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J.B. Pilkington's legacy lives on

From Our Vault


Ever wonder who or what Pilkington Road was named after?

Pilkington Road was named after the J.B. Pilkington Nursery. Originally, the nursery began as a fruit tree farm owned by John B. Pilkington’s father, a practicing eye and ear doctor. In 1887, at the age of 16, young Pilkington took over the farm and established an official nursery business.

Fruit trees were in great demand and the nursery expanded rapidly. Then the money panic hit in 1893 and Pilkington was forced to close. He reopened in either 1896 or 1899 (there is some confusion about the date) on Columbia Boulevard in North Portland with a heavy emphasis on ornamental plants. When the nursery outgrew its Columbia Boulevard location, Pilkington moved south, purchasing two parcels of land totaling 400 acres — one parcel located where Bridgeport Village now stands and the other between Pilkington and Childs roads.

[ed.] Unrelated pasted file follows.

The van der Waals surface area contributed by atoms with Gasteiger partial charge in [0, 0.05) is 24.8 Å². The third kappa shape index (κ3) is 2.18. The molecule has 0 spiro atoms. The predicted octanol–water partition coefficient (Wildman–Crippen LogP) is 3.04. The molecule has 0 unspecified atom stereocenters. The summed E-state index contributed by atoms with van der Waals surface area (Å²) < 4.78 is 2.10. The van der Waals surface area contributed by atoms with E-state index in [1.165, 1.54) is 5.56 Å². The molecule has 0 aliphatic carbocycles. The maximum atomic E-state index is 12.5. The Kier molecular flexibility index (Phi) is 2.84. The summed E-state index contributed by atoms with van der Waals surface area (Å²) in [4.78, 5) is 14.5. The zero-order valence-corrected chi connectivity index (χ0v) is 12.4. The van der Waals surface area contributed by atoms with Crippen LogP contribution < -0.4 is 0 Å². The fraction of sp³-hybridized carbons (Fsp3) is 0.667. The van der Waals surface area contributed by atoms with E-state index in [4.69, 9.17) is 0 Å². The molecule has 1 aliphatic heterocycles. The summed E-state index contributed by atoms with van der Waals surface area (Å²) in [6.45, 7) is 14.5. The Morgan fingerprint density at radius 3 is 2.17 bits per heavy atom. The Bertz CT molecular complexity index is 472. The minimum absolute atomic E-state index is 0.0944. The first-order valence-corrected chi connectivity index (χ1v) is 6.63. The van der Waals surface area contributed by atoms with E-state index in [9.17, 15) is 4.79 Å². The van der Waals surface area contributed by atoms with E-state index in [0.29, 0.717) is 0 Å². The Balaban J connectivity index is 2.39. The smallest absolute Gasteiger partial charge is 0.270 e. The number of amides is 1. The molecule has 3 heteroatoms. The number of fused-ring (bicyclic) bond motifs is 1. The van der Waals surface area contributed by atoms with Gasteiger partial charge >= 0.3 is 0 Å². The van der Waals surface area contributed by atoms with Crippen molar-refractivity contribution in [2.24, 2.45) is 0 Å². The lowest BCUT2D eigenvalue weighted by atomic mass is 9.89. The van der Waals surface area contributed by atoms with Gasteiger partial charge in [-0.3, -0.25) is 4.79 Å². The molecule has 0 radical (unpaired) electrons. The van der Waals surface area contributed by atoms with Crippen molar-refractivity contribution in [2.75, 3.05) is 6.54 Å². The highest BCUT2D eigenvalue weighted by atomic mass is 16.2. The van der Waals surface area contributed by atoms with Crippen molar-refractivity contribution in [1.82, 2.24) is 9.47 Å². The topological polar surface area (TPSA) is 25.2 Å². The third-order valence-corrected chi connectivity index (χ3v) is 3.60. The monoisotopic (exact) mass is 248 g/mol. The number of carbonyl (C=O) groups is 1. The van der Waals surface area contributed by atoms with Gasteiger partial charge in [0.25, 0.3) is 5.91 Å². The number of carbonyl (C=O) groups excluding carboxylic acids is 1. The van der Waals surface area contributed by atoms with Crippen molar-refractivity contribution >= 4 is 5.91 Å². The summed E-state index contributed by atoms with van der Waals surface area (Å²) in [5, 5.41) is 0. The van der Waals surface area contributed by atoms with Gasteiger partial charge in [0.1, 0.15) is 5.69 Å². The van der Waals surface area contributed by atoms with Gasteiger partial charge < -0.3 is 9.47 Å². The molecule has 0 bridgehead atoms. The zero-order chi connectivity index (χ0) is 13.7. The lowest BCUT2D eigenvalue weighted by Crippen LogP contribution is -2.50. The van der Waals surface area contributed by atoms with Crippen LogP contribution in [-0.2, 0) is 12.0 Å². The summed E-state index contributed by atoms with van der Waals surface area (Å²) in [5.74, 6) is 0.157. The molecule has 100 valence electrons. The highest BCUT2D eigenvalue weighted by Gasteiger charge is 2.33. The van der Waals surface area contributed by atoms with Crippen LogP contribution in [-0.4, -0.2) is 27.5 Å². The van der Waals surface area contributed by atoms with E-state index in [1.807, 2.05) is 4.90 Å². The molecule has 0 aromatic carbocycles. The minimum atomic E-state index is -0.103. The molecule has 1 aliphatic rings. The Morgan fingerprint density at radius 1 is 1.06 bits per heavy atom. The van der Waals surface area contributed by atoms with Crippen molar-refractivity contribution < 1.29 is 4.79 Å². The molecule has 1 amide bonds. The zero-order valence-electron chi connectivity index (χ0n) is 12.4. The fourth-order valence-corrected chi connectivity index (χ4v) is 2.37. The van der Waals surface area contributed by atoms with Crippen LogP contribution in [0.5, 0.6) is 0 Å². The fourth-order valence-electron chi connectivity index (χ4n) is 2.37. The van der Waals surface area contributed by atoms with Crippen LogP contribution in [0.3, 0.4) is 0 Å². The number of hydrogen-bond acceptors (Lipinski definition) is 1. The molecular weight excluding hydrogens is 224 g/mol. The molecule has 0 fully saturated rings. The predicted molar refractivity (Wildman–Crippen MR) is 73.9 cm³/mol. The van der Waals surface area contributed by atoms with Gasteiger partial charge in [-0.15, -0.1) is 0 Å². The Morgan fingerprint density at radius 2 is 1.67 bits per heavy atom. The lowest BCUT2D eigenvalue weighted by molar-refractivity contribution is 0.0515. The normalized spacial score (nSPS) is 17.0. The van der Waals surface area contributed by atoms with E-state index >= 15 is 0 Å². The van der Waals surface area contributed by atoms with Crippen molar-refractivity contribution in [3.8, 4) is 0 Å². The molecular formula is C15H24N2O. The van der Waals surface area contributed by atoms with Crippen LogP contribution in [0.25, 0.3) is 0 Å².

In 1926, Pilkington opened a branch nursery in Millbrae, Calif. His son, Clarke, took over the Durham operation.

John B. Pilkington died in 1939. After his death, much of the nursery land was sold off, but Clarke Pilkington and his wife, Esther, kept the greenhouses. They continued in the nursery business until 1955.

Clarke Pilkington died in 1969 at the age of 73. Esther Pilkington moved from the house at 1615 S.W. Upper Boones Ferry Road to Raleigh Hills to be near her daughters, grandchildren and great grandchildren. Esther passed away in 1989 at age 96.

According to Esther Pilkington, Pilkington Nursery supplied most of the plants around Our Lady of the Lake Catholic church in Lake Oswego; her husband and George Rogers did most of the planting. Esther also remembered Mary S. Young — for whom the park is named — being a frequent purchaser of Pilkington plants.

“She’d come roaring down the drive in that old pickup,” Esther recalled. “Then she and Clarke would tromp around the nursery together selecting plants. They’d load them up and she’d roar off in a cloud of dust so she could get home to quickly get her goodies in the ground.”

“From Our Vault” is written by Nancy Dunis for the Oswego Heritage Council; look for it in the Review on the third Thursday of every month. Have something you’d like to add to the vault? Leave a message for Dunis at 503-635-6373 or email her at r2d2n3@yahoo.com.

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